My child goes to a public school in a predominantly white, working-class, middle-class neighborhood. The school is not very diverse – maybe 15-20% minorities and maybe 25% low income (if that – just guessing here). Given those stats, I will say that our experience is that the minorities and low income are rarely disciplined. If they are a bully or show disruptive behavior, the ‘victim’ child and parents are given a sad tale of how bad their home life is (one parent, divorce, etc…) So, to support one theory – there is a “why” to the behavior – but when your child is the one who has been bullied, then you do not really care about the ‘why’, you just want the disruptive kid to settle down or be removed from the school. How can a school or teacher be expected to fix what is wrong at home? I do think all children and all adults should be responsible for their actions – period! When excuses are made for bad behavior, then no one wins.

oh_please

June 16th, 2011
9:37 am

Yes, crying about the ancient Emmitt Till incident will do WONDERS for the underachieving fatherless black children of Georgia. Why not have a march, too?

stooge

June 16th, 2011
9:38 am

The numbers probably reflect the truth because certain groups cause most of the problems in school but no one wants to come out and say it..they CANT come out in say it, actually.

Dukester

June 16th, 2011
9:39 am

My thoughts are that the issue with education today is all cultural and a outdated educational system. Teachers are trying to compete with a face paced world. Cell phones, facebook, reality tv, computers, a overally sexual society, and just plain old rebellion. So you have a education system thats 50 years old, that your trying to fit in the minds of some of the smartest aggressive children in american history. 25 years ago you might have had a couple of fights, marijuanna but most children had more stable homes and we were not as exposed as these kids are today. They are coming to school as products of their homes and communities. You think they will become angels at school when they see hell at home.

joe

June 16th, 2011
9:41 am

Back in the day when I was in school, the disrupters, no matter their skin color, we dealt with accordingly. First, by the teachers. If the bad behavior continued, then it went to administration, where suspension or expulsion were possible scenarios. It didn’t matter one iota if they were rich, poor, black, brown, white or any other color. Time to stop being so darn PC all the time and deal with trouble makers accordingly. Also, if I was the one who got in trouble, my parents made darn sure it didn’t happen again by ‘tanning my hide.’ Today’s parents are not giving a hoot what their kids do…

Ron

June 16th, 2011
9:43 am

Simple. Do you want me to educate or parent? If I parent I am taking away from the other students in the class. As a parent I do not want the teacher to take away from my child’s education due to disruptions from another child.

lsmith

June 16th, 2011
9:44 am

There is a simple solution to this problem. Parents, regardless of your race or income level make education a top priority. Put education above all else. Sell it as the only way out of poverty. Sell education as the one thing people cannot steal or take away. Forget being a friend to your child and be a parent. If your child misbehaves let him/her know you will deal with it in a fierce way. If all parents committed to doing this we would not have problems in schools. We throw millions of dollars at the problem. Recently we have been obsessed with bullying in schools. If parents don’t take responsibility for allowing their children to post mean and obscene comments on phones and social media there is not a darn thing schools can do about it. Schools don’t buy phones or ipods, parents do. Schools can’t police what goes on at home before a child enters school. Schools can’t go home with the kid everyday and make sure they study. AT SOME POINT PARENTS MUST TAKE RESPONSIBILITY.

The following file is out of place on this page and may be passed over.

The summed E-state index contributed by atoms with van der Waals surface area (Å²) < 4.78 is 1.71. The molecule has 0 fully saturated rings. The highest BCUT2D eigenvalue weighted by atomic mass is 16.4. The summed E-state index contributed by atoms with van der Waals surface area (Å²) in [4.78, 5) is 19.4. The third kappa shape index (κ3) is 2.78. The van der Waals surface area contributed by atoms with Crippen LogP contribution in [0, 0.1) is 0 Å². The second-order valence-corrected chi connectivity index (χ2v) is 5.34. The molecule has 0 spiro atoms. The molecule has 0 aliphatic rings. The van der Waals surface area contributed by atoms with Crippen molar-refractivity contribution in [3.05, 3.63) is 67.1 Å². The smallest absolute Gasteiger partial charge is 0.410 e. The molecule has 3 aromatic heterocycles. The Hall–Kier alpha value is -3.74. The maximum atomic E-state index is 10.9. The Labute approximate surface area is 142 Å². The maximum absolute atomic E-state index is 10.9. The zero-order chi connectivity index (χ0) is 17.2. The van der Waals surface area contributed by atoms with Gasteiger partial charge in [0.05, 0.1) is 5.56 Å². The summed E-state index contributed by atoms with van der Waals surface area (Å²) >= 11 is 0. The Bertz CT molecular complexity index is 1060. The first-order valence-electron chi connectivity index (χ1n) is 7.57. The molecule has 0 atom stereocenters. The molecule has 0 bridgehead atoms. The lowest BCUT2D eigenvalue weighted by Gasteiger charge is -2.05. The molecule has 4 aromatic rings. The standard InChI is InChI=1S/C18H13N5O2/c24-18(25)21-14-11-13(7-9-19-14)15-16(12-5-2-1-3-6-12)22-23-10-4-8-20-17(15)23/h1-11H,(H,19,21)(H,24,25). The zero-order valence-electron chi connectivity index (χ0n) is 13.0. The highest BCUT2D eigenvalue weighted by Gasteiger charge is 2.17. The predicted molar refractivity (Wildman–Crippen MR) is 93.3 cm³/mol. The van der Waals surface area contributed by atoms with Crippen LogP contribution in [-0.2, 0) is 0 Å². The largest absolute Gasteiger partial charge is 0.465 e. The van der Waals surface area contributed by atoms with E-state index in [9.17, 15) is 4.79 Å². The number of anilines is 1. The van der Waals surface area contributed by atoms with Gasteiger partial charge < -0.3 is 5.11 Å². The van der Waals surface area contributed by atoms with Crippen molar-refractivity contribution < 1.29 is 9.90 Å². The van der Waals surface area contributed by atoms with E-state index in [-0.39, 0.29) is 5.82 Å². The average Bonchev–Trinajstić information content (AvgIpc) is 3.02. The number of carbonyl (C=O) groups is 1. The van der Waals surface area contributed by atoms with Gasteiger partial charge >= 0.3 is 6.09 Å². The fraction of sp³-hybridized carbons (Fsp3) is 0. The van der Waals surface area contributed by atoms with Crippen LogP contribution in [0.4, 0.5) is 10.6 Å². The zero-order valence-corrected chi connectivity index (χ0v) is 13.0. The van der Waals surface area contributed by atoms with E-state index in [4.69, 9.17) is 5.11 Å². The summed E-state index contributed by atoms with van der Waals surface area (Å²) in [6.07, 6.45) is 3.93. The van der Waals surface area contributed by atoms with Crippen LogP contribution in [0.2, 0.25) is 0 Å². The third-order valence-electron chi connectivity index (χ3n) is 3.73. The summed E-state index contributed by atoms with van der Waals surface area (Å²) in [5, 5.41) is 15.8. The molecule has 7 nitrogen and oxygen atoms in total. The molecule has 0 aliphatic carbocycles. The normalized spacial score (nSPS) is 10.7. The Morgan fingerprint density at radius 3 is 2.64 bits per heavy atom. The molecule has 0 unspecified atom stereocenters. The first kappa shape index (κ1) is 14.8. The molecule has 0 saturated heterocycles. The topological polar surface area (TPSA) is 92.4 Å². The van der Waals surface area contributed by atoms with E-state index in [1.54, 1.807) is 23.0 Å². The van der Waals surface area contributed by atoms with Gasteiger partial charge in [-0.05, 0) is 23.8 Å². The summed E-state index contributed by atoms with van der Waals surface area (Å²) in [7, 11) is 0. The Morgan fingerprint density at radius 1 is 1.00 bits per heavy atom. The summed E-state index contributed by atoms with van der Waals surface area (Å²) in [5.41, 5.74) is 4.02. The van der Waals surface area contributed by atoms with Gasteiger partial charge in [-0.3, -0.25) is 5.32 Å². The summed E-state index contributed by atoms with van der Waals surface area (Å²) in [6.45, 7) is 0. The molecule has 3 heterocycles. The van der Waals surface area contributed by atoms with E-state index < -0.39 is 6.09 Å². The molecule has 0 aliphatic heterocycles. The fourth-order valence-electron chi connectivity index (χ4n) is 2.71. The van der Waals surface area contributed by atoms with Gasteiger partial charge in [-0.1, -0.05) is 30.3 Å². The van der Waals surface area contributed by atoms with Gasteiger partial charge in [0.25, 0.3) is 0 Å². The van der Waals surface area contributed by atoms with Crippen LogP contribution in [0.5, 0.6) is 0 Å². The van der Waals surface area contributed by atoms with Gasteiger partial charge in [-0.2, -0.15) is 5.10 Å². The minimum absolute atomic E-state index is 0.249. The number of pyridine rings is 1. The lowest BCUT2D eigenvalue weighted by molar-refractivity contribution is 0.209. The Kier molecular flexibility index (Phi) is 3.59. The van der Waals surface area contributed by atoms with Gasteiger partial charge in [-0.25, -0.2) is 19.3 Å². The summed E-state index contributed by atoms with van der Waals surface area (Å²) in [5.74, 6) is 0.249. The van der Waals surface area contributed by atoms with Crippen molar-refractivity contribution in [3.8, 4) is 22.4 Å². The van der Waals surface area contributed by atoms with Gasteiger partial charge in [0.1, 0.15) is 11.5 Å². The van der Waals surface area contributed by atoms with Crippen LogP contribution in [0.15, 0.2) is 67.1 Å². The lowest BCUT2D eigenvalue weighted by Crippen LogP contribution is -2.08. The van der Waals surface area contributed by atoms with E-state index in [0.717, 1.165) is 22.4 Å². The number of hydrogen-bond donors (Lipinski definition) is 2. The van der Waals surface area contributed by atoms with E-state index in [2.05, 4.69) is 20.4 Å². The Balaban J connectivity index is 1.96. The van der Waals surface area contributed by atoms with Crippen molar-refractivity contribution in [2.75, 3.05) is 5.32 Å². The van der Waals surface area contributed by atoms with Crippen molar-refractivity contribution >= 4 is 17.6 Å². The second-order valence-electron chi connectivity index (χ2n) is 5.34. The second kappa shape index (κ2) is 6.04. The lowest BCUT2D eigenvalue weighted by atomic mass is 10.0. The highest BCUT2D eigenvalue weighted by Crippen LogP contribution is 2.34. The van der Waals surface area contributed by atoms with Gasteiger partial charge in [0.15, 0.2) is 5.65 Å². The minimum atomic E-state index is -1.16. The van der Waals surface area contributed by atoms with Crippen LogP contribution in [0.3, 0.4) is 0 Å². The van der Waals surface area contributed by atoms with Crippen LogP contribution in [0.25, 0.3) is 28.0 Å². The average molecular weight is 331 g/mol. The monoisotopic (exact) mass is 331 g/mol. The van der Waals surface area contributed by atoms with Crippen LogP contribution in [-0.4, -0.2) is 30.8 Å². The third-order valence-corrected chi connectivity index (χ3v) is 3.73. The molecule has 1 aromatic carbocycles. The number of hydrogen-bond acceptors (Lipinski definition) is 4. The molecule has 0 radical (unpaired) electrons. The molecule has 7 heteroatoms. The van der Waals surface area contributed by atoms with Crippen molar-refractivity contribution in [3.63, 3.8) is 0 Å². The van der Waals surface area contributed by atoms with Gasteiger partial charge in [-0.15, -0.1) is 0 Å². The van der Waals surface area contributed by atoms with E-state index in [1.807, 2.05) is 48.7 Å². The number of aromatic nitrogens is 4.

A Conservative Voice

June 16th, 2011
9:45 am

@Maureen Downey

June 16th, 2011
9:07 am
To all,
14-year-old Emmett Till was murdered in Mississippi after reportedly exchanging harmless banter with a white woman. The terrible and fatal attack on Emmett would create fear in any parent’s heart.)
I wonder if some of these well-founded historic concerns have spilled into school discipline.

These parents knew that if their kids spoke back to a cop in a small Southern town, the kids could face beatings and jailings that white kids would not. So, black parents felt that ensuring their kids behaved (ior) was critical; it was an effort to protect them from a society that imposed far more severe penalties on them for even minor wrongdoings.

C’mon Maureen, incidents like the above are the exception, very widespread and certainly do not happen on a regular basis. As long as you’ve been in Atlanta/Decatur, have you ever see any of this happening? You know, you can find examples of “everything” everywhere if you look close enough, but that does not mean they are a regular ocurrence……As the Bible says……”There is nothing new under the sun”. This is a very liberal statement and is meant to incite…..I know it made me furious. As to blacks being locked up at a greater rate than writes, do you ever look at the evening news?

mmm, mmm, mmm Barack the LIAR Obama

June 16th, 2011
9:45 am

You know, it could be that they NEED it.